and Wildlife Service's own maps, the Bitterroot area is less than
40 miles from an established grizzly bear population in the Cabinet
think that viable linkages may exist between the Selway/Bitterroot,
the GYE and the NCDE, making application of 10(j) inappropriate.
The occasional sightings reported in scoping may be indicative
of these linkages. Protections given species proposed for listing
have proven ineffective. We do not think an expensive recovery
effort should be jeopardized in this way. The inability to designate
critical habitat would only threaten recovery objectives even
Some individuals feel the experimental designation
is premature and potentially harmful to grizzly bear recovery
because it is not supported by enough research. Some respondents
feel more extensive monitoring is needed in the recovery area
before the grizzly is given an experimental or nonessential designation.
Two respondents support the consultation requirements
under Section 7 of the ESA and feel it should remain in place
for activities with potential effects on roadless and other habitat
needed for full recovery.
Most respondents commenting on habitat protection
requirements feel habitat should either be protected throughout
the entire range or only within wilderness boundaries. Those
who support reintroduction efforts prefer the entire recovery
area and those who do not want grizzly bears in the area prefer
that requirements do not occur at all or only in the wilderness.
This latter group sees requirements for habitat protection as
interfering with other uses of the forest, i.e. logging, building
roads, access, etc.
protection in the Greater Salmon-Selway ecosystem must be a priority
for your agency if this reintroduction is to be more than a manipulation
of a small population of grizzly bears in a too small recovery
zone...We need complete protection, including Wilderness designation
for all roadless Forest Service and Bureau of Land Management
lands...including recovery of lands within the ecosystem back
to wilderness condition."
Some individuals provide specific examples of what
they would like to see included as habitat protection requirements.
habitat recovery efforts in and around the recovery area to facilitate
exchange of bears with populations in the Cabinet and Selkirk
areas. Active wildland recovery efforts to restore grizzly habitat
and linkage areas shall consist of extensive road obliteration
spring habitat must receive special attention."
bears need security from roads and motorized recreation. Logging
activities should be minimized."
individual expresses a distrust that Forest Plans provide adequate
current proposal would rely on Forest Plan management...court
rulings have shown that the Forest Plans in this region do not
provide adequate habitat protection for grizzly bears."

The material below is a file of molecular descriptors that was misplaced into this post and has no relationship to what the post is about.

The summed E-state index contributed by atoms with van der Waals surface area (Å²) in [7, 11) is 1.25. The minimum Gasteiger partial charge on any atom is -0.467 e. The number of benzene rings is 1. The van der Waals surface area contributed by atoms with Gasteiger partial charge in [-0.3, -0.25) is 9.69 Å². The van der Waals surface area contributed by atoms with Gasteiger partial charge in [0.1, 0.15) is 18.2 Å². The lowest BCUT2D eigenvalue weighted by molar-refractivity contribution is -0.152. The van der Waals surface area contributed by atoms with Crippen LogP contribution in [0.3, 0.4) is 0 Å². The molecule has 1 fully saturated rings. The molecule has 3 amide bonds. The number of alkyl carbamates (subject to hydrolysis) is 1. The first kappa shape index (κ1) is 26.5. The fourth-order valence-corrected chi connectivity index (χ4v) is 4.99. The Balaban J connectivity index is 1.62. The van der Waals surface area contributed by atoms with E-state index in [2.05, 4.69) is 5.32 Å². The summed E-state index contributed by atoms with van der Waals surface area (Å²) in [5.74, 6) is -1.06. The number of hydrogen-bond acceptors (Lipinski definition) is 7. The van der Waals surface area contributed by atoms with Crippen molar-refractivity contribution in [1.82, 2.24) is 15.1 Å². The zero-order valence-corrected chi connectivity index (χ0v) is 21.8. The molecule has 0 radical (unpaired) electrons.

A large number of respondents expressed the need
for a local citizens management committee or local advisory committee.
Several stated that management should remain with the USFWS,
States and Tribes.
Develop Citizens Management Committee
would recommend that local grizzly management concerns be addressed
through a local advisory committee comprised of a broad cross
section of interests. Overall and day-to-day management responsibilities
should reside with the USFWS, the states and the tribes."
"We are adamant in insisting that a citizens management committee be established and that authority for citizen involvement not be downgraded to an advisory status. This provision is absolutely key in gaining local support for a reintroduction plan."
local working group should be established to develop a set of
concerns with grizzly bear reintroduction."
Numerous individuals signing a petition request that
reintroduction be withdrawn from proposed rule making. Several
individuals, after seeing the coalition of the Citizen Management
Committee, wrote that they were opposed to that groups' proposal
to form a citizen management committee.
There were numerous comments regarding who should
have jurisdiction over management of the grizzly. While several
respondents support local citizen involvement, they also stated
that overall day-to-day bear management responsibilities should
reside with the USFWS.
and day-to-day bear management responsibilities should reside
with the USFWS, the state wildlife agencies, and the tribes. T
he grizzly bear recovery program is, ultimately, a responsibility
of the federal government, not of the states."
grizzly management concerns would be addressed through a local
advisory committee comprised of scientists and others interested
in the Bears recovery (not by local county commissioners or logging
bear management responsibilities should be shared by a wide range
of interests including local, state and tribal governments with